stretched

For those of you worried, please don’t.

Writing, meditating, metaphor-chasing, psychoanalyzing – they are my ways of unwinding a tangled life. Yet my life hasn’t many knots in it these days. It’s blissfully simple. I used to love to pull out my tarot cards and do a quick reading. My eyes still occasionally fall upon the deck, but I flinch at the old adventures of digging into the past, etching at the future, and scratching for the surreal. My eyes flee from the deck as they do most things that threaten to steal me from the surprises of the present moment.

This is the happiest year of my existence – possibly my life. I’m certain there are knots and tangles ahead. And I’ll save all my trusty means of metaphor-seeking for assistance through those inevitable life trials and travels. For now, I’m resting in the shade of the tree I myself planted. For in the front of every travel journal I ever took abroad, starting with the first I took to Guatemala now nine years ago, I printed the following poem by Kahlil Gibran….

To wake at dawn with a winged heart and give thanks for another day of loving;
To rest at the noon hour and meditate love’s ecstasy;
To return home at eventide with gratitude;
And then to sleep with a prayer for the beloved in your heart and a song of praise upon your lips.

I’ll be on the road again soon, with upcoming adventures in India, Indonesia, and possibly Cambodia. And I have a new camera to find and tell more stories. I’ll be gone for longer than I’m comfortable, but I wake every morning and take account of the blessings in my life that allow for me to be so delicately stretched (not severed) between two worlds and loves.

A few recent stories from the “stitch” of my new Sony Alpha Nex-5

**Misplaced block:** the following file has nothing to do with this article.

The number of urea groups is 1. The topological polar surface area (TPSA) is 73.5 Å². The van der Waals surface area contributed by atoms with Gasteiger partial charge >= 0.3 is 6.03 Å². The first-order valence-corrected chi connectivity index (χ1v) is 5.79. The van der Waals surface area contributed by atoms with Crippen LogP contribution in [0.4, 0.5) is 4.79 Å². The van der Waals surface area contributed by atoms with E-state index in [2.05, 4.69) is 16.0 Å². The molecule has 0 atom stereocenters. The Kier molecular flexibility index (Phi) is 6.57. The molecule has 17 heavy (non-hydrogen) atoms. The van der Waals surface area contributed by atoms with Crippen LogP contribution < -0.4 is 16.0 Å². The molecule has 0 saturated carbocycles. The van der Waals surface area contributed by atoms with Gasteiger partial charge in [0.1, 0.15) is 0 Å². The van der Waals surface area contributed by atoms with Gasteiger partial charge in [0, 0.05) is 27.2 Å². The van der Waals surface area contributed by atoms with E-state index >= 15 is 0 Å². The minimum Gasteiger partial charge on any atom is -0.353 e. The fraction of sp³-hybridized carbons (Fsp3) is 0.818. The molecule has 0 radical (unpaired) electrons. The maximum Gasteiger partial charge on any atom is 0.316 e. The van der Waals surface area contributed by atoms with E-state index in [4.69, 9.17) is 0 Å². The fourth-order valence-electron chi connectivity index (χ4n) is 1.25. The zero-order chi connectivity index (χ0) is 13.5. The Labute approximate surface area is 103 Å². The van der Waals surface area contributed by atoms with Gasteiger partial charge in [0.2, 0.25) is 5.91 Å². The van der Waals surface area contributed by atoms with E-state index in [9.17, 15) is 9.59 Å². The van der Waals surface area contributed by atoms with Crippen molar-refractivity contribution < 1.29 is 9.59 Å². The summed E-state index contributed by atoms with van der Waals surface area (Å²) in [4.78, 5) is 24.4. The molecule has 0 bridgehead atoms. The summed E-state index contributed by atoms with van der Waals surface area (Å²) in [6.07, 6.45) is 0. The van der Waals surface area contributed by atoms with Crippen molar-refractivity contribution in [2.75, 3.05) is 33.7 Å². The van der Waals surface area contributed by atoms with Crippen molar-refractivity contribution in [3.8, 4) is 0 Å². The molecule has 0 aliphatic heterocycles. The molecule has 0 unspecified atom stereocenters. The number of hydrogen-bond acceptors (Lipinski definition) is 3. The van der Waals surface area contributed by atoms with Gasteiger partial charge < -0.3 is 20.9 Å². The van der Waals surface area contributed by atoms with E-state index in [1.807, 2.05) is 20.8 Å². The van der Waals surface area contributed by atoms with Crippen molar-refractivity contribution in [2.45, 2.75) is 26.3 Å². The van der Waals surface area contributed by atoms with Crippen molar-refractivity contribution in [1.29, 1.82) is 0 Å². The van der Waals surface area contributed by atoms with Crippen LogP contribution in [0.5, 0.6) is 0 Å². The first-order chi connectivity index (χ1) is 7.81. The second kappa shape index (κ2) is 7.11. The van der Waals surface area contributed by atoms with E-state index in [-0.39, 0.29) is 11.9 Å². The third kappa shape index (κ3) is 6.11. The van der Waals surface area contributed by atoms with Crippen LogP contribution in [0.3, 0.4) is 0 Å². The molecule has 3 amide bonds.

killer whales surfacing from the subconcious

That was the caption of my dream two nights ago.

Yesterday, encouraged by my partner, some of the bigger ideas of my subconscious, like in my dream, began to surface.

I don’t know, yet, what they mean. Even in my dream, it was too bright. And I shielded my vision with my hand, gifted only with a glimpse. A silhouette. Of something big.

But this morning I woke up early, ventured into the tiny, closed-off,  one-windowed room in the garage, and scouted out the direction of the sun and the corners of a room, that might better womb some creative writing and whim chasing.

This week I captioned some images and wrote a few paragraphs for the purpose of entry into a photography contest. You’ve seen these images before. But not the captions….

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India, Nepal, Tibet: borders and names, created and defined, only by the intruders that needed them.

Hindu. Himalayan. Buddhism. Hindustani; dimensionless cultures boxed into, and under, the convenient labels of Religions & Regions; paragraph entries into encyclopedias that finally fit into the narrow minds of the Western explores that claimed their discoveries. Names, filtered through the deaf ears of ego, clumsily wearing the clothes of the Western alphabet, pronounced and spelled, to this day, incorrectly.

Masala means, “mixture of spices.”  Curry is an British-invented word for a pre- mixed and packaged power of the spices the invader could never quite sort the individual ingredients out of, or back into. Correctly, anyway. Those three mystery ingredients are: Coriander, Cumin, Tumeric.

India, Nepal, Tibet.

Can we let it simply be.

A way of life.

And a masala of people?

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As I was asking for permission from a family to photograph some young children playing within a bicycle school bus, these three boys pulled me and my camera deeper into the tent town (located near the Ganga river in Varanasi, U.P.) Inside this concrete section, they proudly presented their community gym; a tiny room full of heavy weights and furious fans to combat the equally furious Indian heat. The posters of Hindu gods, flexing their multiple sets of arms, alongside American WWF champs in strikingly similar costume, charmed me to no end. I returned later and handed out the photos. The next day, as a cycle school bus whipped around a corner, a known smile and muscled arm waved me onto the bus for a complimentary ride home. It was the highlight of my week.